On the road...still
I had the idea that when I graduated from college, I would tour the country, hanging out at truck stops while listening to the adventures and wisdom of truckers. This would also involve eating a lot of pie at roadside diners. When I had enough of the road, I'd stop and write a book with lots of accompanying gritty black-and-white photographs. However, student-loan bills were calling my name, and instead of indulging in my fantasy, I joined the work force. Sometimes, I'm just too damned practical for my own good -- that, and I'm also pretty spoiled.
There are certain things that just shouldn't be considered luxuries, such as being able to take showers, sleeping on clean sheets, enjoying central heat and air, and having access to a telephone, a television, and a computer. No backpacking across Europe for me. Nooosiree, I demand all the comforts of home. For that I'd need a large, monster vehicle fully equipped. Something just like the Phoenix One, the 32-foot-long, 12-foot-tall, 8-foot-wide mobile home that Megan Edwards, Mark Sedenquist, and Marvin the dog live in.
After a wildfire destroyed their home and business in 1993, the husband-and-wife-and-pet team decided to tour America. Edwards says she saw an opportunity to start over, unburdened by the stuff she couldn't bear to leave (see: Albert Brooks' Lost in America or my 9-foot-long 1950s steel-frame couch). They planned a six-month trip, but they're still traveling five years, 48 states, and four Canadian provinces later. They started a Web site (www.roadtripamerica.com) in January 1996 to chronicle the places they've been, people they've met (say, the artist who creates trailer-park and drag-queen versions of Barbie), and vehicles they've encountered (both the Hershey's Kissmobile and the 1952 Oscar Meyer Weinermobile). They've also started a business, RTA Publicity Tours & Event Management, to help businesses start mobile marketing campaigns. Hmmm, wonder whether they're responsible for the video-game trucks, karaoke shower stages, and Clairol beauty buses that have plagued this town all summer. Gee. Thanks, guys.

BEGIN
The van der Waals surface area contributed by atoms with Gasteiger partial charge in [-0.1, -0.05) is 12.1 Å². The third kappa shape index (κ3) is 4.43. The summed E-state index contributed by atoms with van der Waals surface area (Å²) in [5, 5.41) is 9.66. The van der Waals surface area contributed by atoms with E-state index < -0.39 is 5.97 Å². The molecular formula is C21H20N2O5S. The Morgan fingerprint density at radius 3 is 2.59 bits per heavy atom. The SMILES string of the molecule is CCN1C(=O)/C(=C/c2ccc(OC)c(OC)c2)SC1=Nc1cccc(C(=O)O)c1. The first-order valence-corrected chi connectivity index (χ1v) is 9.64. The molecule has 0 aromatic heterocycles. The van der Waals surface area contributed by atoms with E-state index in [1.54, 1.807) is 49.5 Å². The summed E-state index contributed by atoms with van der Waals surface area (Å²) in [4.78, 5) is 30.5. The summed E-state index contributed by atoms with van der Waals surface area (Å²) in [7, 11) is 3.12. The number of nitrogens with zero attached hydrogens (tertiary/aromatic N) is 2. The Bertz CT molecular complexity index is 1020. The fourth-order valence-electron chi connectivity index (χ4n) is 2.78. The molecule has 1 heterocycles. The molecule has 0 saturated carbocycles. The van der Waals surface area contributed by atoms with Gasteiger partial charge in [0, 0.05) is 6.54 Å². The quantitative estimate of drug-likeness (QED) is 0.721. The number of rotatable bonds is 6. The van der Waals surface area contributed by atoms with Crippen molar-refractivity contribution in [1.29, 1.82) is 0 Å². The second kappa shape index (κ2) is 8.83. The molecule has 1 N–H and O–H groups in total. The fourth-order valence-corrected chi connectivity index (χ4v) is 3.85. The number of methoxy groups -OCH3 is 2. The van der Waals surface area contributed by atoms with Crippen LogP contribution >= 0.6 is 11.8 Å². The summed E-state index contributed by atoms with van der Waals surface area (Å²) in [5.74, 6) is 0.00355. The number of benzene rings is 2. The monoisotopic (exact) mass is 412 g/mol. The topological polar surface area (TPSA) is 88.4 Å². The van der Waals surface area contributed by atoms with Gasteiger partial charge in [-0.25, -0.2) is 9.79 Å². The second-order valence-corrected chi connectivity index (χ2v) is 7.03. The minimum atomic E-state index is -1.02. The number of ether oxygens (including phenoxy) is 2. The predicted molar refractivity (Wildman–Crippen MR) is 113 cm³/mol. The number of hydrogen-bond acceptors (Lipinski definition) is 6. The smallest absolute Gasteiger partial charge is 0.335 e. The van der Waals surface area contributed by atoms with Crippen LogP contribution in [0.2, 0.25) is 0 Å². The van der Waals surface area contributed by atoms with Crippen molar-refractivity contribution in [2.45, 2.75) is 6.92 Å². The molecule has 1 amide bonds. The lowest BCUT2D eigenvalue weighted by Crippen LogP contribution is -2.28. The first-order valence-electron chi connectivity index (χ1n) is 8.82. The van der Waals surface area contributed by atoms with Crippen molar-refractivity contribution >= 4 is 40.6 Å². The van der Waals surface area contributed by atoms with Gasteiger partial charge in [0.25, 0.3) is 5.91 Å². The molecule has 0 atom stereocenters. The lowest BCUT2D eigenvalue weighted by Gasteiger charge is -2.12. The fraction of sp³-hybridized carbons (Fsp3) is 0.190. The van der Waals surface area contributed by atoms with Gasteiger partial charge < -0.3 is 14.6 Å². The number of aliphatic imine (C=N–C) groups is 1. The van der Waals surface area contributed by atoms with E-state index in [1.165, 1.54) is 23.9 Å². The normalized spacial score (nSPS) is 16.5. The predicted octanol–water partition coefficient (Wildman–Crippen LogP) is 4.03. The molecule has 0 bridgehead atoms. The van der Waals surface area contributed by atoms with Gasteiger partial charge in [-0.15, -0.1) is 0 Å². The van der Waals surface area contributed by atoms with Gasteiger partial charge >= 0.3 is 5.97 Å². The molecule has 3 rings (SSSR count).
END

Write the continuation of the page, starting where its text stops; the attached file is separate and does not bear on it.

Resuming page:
Their next venture is the promotion tour of Edwards' book, Roads From the Ashes: An Odyssey in Real Life on the Virtual Frontier. The book begins with the fire that left them with two suitcases, each other, and their dog, and continues through their first 130,000 miles. The idea of writing about seeing America from a highway is not new; there's John Steinbeck's Travels With Charley: In Search of America, Jack Kerouac's On the Road, and Charles Kuralt, just for starters. There's even a 1997 book about a couple that quit their jobs to tour America in an RV. Road Trip America's just doing it differently. The Phoenix One has a cellular phone and modem so they can update their Web site constantly with new photos and stories.
They could definitely milk this all the way. Marvin the dog could "write" his own book; he already, ah, contributes to the Web site. Edwards and Sedenquist could write a book for couples. Who better than two people who've shared only 200 square feet every day for five years? Maybe they'd like a reporter to tag along and write On the Road With Road Trip America or something. Probably not, since they're doing all the writing they need themselves. Too bad, since I was all set to fill out reimbursement forms and work vacation requests so I could go with them. That is, as long as they'd let me bring my own pillow and more than one pair of shoes.
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